Hotels.com, known for throwing the advertising figure Captain Obvious for years into hundreds of TV commercials, is launching a new sales pitch that isn’t so conspicuous.
Starting Monday, the Expedia Group booking service will launch a series of “Perfect 10” vignettes led by celebrities and influencers who explain some of their favorite hotel picks, hacks and habits — all made available on the company’s own digital channels, including YouTube and Instagram. The first three episodes feature podcaster and actress Busy Philipps; “Gossip Girl” star and skateboarder Evan Mock; and “Top Chef” alumni and restaurateur Kwame Onwuachi
TV commercials “serve a very specific purpose, mostly to remind people that we are there and we exist,” says Hector Muelas, Expedia Group’s senior vice president of global creative, in an interview. These new vignettes, which evoke some of the allure inherent in travel programs like “Anthony Bourdain: Parts Unknown” or “Stanley Tucci: Searching for Italy,” “do a better job of telling stories and building a much more interesting emotional connection’” with consumers, he adds.
The executive’s words are sure to wrinkle the brows of TV ad-sales executives. For years, the networks have pitched their programs as the best places to strike a deeper involvement with consumers, confident that the sound and motion of a TV ad did more to explain a product or service than a print ad or digital pre-roll. As more TV watchers embrace on-demand streaming, however, TV commercials have begun to change, and the Hotels.com strategy provides just the latest evidence.
Thanks to the interaction available on ad-supported streaming hubs such as Hulu or Peacock, subscribers can choose to click during a video commercial to get more information or have an offer emailed to them. Some streaming ads let viewers shop for the product almost immediately via an e-commerce venue. That means that so-called “TV ads” have begun to focus more intently on spurring a transaction, not always on broadening recognition or recall.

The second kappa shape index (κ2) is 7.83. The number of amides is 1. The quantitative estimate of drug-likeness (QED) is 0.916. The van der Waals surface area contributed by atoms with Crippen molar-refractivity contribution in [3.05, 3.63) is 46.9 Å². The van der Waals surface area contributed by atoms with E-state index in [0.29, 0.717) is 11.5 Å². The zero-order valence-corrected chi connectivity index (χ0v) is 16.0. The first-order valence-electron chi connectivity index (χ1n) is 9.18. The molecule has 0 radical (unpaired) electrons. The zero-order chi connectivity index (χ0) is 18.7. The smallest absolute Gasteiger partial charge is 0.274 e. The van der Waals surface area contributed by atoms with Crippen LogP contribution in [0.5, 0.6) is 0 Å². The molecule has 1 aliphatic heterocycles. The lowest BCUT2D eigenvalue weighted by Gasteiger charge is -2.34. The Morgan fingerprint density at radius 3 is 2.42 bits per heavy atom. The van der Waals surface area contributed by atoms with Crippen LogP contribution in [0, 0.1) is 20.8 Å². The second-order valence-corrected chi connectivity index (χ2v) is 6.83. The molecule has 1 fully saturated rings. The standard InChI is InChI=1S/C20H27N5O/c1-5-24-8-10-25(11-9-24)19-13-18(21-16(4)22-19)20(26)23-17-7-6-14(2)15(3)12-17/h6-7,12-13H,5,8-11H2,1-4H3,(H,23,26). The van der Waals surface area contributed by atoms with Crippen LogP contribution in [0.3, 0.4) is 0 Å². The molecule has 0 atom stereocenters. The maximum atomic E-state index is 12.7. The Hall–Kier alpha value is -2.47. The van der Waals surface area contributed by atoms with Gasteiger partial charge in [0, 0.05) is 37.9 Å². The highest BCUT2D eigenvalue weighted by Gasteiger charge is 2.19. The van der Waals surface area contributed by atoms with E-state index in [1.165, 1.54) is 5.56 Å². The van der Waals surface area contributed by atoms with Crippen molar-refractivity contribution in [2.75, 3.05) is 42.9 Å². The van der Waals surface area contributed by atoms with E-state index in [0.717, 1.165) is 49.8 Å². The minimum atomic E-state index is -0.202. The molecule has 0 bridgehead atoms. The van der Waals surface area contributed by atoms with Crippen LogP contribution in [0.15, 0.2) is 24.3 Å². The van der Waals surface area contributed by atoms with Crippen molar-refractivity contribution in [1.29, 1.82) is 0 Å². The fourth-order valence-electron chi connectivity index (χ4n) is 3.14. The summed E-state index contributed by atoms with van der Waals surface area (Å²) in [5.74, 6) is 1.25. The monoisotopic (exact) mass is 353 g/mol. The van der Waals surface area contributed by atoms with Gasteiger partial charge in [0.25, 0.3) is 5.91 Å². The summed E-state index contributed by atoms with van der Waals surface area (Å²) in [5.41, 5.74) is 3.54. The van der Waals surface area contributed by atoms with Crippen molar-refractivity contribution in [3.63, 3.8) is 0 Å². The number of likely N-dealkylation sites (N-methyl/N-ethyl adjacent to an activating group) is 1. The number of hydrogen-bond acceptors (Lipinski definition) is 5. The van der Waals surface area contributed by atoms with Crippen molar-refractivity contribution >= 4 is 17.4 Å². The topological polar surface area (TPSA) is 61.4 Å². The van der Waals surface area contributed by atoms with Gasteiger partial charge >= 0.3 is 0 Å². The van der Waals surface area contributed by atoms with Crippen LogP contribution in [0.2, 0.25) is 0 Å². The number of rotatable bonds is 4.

Audiences that see the Hotels.com vignettes ought to make “a type of connection that is not demanding a transaction from you,” says Muelas, noting that online travel services have in recent years “been very transactional,” and that he hopes to move Hotels.com “into a much more elegant space.” That said, some of the celebrities’ hotels recommendations are “shoppable” in specific venues, such as the Hotels.com app and its Instagram feed.
In the vignette starring Busy Phillips, the actress reveals her fondness for a boutique hotel in Charleston. S.C., and acknowledges how much she enjoys traveling alone. Mock talks of a time when he and a group of friends got booted from a hotel. And Onwuachi discusses his yen for hotels that have so many amenities that guests never have to leave them.
The company is moving forward with the concept partially because of reseasrch that shows two-thirds of travelers have booked a trip because they were inspired by a movie or TV show, no matter whether that be due to “Emily in Paris” or “White Lotus.”
More is likely on the way. “We are going to keep on adding” over months to come, says Muelas, who also promises other dips into entertainment and popular culture in the future.